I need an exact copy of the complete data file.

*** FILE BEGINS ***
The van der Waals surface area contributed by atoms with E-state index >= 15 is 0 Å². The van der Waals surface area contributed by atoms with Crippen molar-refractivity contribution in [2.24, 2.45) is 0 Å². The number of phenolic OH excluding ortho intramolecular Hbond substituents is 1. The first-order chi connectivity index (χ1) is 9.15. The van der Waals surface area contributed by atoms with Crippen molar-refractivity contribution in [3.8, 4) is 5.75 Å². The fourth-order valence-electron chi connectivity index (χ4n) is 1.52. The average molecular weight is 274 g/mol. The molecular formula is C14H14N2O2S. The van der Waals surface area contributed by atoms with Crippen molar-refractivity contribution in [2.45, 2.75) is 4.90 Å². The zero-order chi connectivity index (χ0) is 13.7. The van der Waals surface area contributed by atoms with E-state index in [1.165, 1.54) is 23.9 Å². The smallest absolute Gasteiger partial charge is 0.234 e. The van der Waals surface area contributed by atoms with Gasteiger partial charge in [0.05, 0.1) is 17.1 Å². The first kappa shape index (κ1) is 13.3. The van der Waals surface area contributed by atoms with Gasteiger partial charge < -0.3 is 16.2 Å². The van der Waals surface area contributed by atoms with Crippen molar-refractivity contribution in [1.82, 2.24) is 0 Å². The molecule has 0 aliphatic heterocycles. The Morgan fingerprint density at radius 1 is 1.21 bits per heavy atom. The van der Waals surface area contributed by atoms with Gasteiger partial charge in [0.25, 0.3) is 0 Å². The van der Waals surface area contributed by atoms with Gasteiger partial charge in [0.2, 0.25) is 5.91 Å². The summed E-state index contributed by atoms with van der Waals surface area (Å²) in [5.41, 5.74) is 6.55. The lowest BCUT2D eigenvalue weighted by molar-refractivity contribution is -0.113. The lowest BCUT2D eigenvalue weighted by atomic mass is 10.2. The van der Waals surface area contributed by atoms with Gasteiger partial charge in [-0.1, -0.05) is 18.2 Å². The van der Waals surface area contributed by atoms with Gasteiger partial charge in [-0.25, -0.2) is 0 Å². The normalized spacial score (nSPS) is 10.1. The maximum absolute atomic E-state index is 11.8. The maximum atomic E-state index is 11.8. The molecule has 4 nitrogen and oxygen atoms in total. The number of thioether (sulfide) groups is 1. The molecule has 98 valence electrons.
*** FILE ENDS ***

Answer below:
The van der Waals surface area contributed by atoms with E-state index >= 15 is 0 Å². The van der Waals surface area contributed by atoms with Crippen molar-refractivity contribution in [2.24, 2.45) is 0 Å². The number of phenolic OH excluding ortho intramolecular Hbond substituents is 1. The first-order chi connectivity index (χ1) is 9.15. The van der Waals surface area contributed by atoms with Crippen molar-refractivity contribution in [3.8, 4) is 5.75 Å². The fourth-order valence-electron chi connectivity index (χ4n) is 1.52. The average molecular weight is 274 g/mol. The molecular formula is C14H14N2O2S. The van der Waals surface area contributed by atoms with Crippen molar-refractivity contribution in [2.45, 2.75) is 4.90 Å². The zero-order chi connectivity index (χ0) is 13.7. The van der Waals surface area contributed by atoms with E-state index in [1.165, 1.54) is 23.9 Å². The smallest absolute Gasteiger partial charge is 0.234 e. The van der Waals surface area contributed by atoms with Gasteiger partial charge in [0.05, 0.1) is 17.1 Å². The first kappa shape index (κ1) is 13.3. The van der Waals surface area contributed by atoms with Gasteiger partial charge < -0.3 is 16.2 Å². The van der Waals surface area contributed by atoms with Crippen molar-refractivity contribution in [1.82, 2.24) is 0 Å². The molecule has 0 aliphatic heterocycles. The Morgan fingerprint density at radius 1 is 1.21 bits per heavy atom. The van der Waals surface area contributed by atoms with Gasteiger partial charge in [0.25, 0.3) is 0 Å². The van der Waals surface area contributed by atoms with Gasteiger partial charge in [0.2, 0.25) is 5.91 Å². The summed E-state index contributed by atoms with van der Waals surface area (Å²) in [5.41, 5.74) is 6.55. The lowest BCUT2D eigenvalue weighted by molar-refractivity contribution is -0.113. The lowest BCUT2D eigenvalue weighted by atomic mass is 10.2. The van der Waals surface area contributed by atoms with Gasteiger partial charge in [-0.1, -0.05) is 18.2 Å². The van der Waals surface area contributed by atoms with Gasteiger partial charge in [-0.25, -0.2) is 0 Å². The normalized spacial score (nSPS) is 10.1. The maximum absolute atomic E-state index is 11.8. The maximum atomic E-state index is 11.8. The molecule has 4 nitrogen and oxygen atoms in total. The number of thioether (sulfide) groups is 1. The molecule has 98 valence electrons.